Early Years - a Memory of Tipton.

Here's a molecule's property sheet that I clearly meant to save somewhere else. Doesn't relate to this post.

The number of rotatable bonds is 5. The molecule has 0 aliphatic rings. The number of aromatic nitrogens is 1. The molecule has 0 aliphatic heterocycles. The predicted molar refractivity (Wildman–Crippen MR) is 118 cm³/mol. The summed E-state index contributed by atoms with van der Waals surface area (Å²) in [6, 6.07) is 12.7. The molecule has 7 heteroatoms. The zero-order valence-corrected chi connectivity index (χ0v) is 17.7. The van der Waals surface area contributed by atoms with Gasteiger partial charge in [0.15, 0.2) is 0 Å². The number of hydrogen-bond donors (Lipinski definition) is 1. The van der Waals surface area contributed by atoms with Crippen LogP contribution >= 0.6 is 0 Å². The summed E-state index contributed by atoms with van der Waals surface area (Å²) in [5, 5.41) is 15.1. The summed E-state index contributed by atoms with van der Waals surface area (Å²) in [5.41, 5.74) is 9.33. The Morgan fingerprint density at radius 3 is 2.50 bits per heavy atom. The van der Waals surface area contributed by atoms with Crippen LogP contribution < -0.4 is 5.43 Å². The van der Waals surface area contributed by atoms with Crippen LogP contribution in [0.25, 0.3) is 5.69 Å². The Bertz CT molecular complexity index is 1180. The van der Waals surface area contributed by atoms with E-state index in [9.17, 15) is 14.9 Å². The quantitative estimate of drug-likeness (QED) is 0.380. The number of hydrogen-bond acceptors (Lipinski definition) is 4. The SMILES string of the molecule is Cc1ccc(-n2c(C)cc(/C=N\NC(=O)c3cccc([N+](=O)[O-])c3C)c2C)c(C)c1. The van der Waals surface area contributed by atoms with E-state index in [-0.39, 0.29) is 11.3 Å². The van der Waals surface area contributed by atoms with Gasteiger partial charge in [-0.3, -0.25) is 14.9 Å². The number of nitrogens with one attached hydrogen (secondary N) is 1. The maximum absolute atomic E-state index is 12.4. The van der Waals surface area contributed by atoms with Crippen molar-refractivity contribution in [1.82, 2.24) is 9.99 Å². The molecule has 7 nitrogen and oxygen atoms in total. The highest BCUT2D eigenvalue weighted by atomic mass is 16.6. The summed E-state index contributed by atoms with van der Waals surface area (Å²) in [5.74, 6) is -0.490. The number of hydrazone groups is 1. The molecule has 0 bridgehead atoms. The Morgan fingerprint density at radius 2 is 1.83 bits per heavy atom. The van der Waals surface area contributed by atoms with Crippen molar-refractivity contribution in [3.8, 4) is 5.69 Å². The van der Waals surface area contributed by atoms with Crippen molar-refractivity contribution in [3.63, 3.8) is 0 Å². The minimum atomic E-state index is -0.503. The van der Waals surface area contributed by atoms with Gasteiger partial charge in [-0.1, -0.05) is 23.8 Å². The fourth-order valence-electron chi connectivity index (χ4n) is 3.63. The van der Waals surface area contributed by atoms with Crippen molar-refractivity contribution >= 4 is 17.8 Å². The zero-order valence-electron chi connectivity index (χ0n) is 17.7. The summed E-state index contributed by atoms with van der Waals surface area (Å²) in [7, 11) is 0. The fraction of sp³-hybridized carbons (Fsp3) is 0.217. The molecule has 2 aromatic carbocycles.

I was born in 1967 in Tipton. I lived close to Victoria Park and have fond memories of sitting on the witch's hat swing which when looking back was sooo dangerous but fun. The metalic slide, made slippy from greased bread wrapping papers, was almost far too dangerous for a young child, and my mother remembers having to sit me on her lap to slide me down. We fed the ducks and the pond wasnt fenced off and mum was always cautious of my elder sister and I falling or slipping in, as the pathway was covered with slime. We used to visit the library in Tipton and the little corner deli shop where the lady cut our cheese with a cheese wire and served us traffic light lolly pops. I went to Manor Road Infant school and my first teacher was a Mrs Edwards, a kindly elderly lady with a bun on her head and glasses, just like you would expect a primary school teacher of that era to be. School 'melk' was on regular offer and we had glorious days with Easter bonnet parades and autumn festivals where we gathered baskets of fruits and veg for the old folks. Swimming lessons and galas were a favourite memory too. I progressed to the old Tipton Green Junior School, it was so old and Victorian and so daunting. I was glad that we moved house when I was just 6 years old, to Sedgley, Cotwall End Middle School. I was quickly laughed at for aying 'melk' and corrected my parents and told them it was actually, 'milk'! But I have fond memories of Tipton, as it used to be. So dark and gloomy. Trains and railway bridges, and dark brick buildings, left over from the industrial period that made it the Black Country. I was born at home. My mother knitted my wooly hats and made little dresses for myself and my sister and she made toast for elevenses whilst we watched 'Watch with Mother'. It's great to recall those memories now and retell them to my parents through the eyes of a child. I can find any photos of the 'old' Tipton Green School', but I can still picture the gloomy Victorian building which terrified the life out of me when I was a child. I recall paying 2 and half pence for my large Wagon Wheel and Smoky Bacon Crisps from my teacher, I think he was called Mr Bradley. And I remember the little boy across the desk, Michael, who used to sing, 'Here Comes the Sun', during lessons. And my friend at the time Jenny Edwards. Wonderful! Time moves so quickly and history like this should not be forgot. I won't forget at least!
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